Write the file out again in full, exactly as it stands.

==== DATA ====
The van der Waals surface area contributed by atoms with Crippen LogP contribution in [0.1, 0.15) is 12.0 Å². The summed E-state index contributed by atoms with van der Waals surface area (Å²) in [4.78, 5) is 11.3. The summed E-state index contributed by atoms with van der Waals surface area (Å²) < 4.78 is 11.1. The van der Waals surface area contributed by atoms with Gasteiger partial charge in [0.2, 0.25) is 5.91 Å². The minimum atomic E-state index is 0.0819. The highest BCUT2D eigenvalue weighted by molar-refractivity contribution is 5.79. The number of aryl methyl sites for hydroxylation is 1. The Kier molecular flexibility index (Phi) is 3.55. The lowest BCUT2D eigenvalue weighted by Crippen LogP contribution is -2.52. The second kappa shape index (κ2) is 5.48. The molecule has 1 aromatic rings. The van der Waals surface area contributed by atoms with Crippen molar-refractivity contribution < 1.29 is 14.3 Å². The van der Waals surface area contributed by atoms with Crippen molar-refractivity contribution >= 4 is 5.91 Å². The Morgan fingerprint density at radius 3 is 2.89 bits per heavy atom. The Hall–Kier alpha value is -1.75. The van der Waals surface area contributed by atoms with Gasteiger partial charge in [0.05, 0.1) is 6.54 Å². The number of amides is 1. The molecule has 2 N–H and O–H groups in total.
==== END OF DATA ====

The van der Waals surface area contributed by atoms with Crippen LogP contribution in [0.1, 0.15) is 12.0 Å². The summed E-state index contributed by atoms with van der Waals surface area (Å²) in [4.78, 5) is 11.3. The summed E-state index contributed by atoms with van der Waals surface area (Å²) < 4.78 is 11.1. The van der Waals surface area contributed by atoms with Gasteiger partial charge in [0.2, 0.25) is 5.91 Å². The minimum atomic E-state index is 0.0819. The highest BCUT2D eigenvalue weighted by molar-refractivity contribution is 5.79. The number of aryl methyl sites for hydroxylation is 1. The Kier molecular flexibility index (Phi) is 3.55. The lowest BCUT2D eigenvalue weighted by Crippen LogP contribution is -2.52. The second kappa shape index (κ2) is 5.48. The molecule has 1 aromatic rings. The van der Waals surface area contributed by atoms with Crippen molar-refractivity contribution < 1.29 is 14.3 Å². The van der Waals surface area contributed by atoms with Crippen molar-refractivity contribution >= 4 is 5.91 Å². The Morgan fingerprint density at radius 3 is 2.89 bits per heavy atom. The Hall–Kier alpha value is -1.75. The van der Waals surface area contributed by atoms with Gasteiger partial charge in [0.05, 0.1) is 6.54 Å². The number of amides is 1. The molecule has 2 N–H and O–H groups in total.